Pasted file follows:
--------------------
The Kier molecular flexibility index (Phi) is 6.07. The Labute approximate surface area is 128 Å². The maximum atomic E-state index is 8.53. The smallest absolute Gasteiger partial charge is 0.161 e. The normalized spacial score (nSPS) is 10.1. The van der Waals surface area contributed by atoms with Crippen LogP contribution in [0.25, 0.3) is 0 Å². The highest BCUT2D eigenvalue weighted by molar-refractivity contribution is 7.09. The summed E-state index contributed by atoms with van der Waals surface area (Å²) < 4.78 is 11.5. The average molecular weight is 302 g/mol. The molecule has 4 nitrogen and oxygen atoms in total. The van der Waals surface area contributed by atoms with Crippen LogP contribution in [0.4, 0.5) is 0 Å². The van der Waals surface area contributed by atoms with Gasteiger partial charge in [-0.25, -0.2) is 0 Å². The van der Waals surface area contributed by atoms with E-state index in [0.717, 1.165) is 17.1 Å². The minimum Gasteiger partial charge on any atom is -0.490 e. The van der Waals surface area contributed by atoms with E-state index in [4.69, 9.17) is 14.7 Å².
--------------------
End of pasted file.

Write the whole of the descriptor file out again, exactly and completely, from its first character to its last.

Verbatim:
The Kier molecular flexibility index (Phi) is 6.07. The Labute approximate surface area is 128 Å². The maximum atomic E-state index is 8.53. The smallest absolute Gasteiger partial charge is 0.161 e. The normalized spacial score (nSPS) is 10.1. The van der Waals surface area contributed by atoms with Crippen LogP contribution in [0.25, 0.3) is 0 Å². The highest BCUT2D eigenvalue weighted by molar-refractivity contribution is 7.09. The summed E-state index contributed by atoms with van der Waals surface area (Å²) < 4.78 is 11.5. The average molecular weight is 302 g/mol. The molecule has 4 nitrogen and oxygen atoms in total. The van der Waals surface area contributed by atoms with Crippen LogP contribution in [0.4, 0.5) is 0 Å². The van der Waals surface area contributed by atoms with Gasteiger partial charge in [-0.25, -0.2) is 0 Å². The van der Waals surface area contributed by atoms with E-state index in [0.717, 1.165) is 17.1 Å². The minimum Gasteiger partial charge on any atom is -0.490 e. The van der Waals surface area contributed by atoms with E-state index in [4.69, 9.17) is 14.7 Å².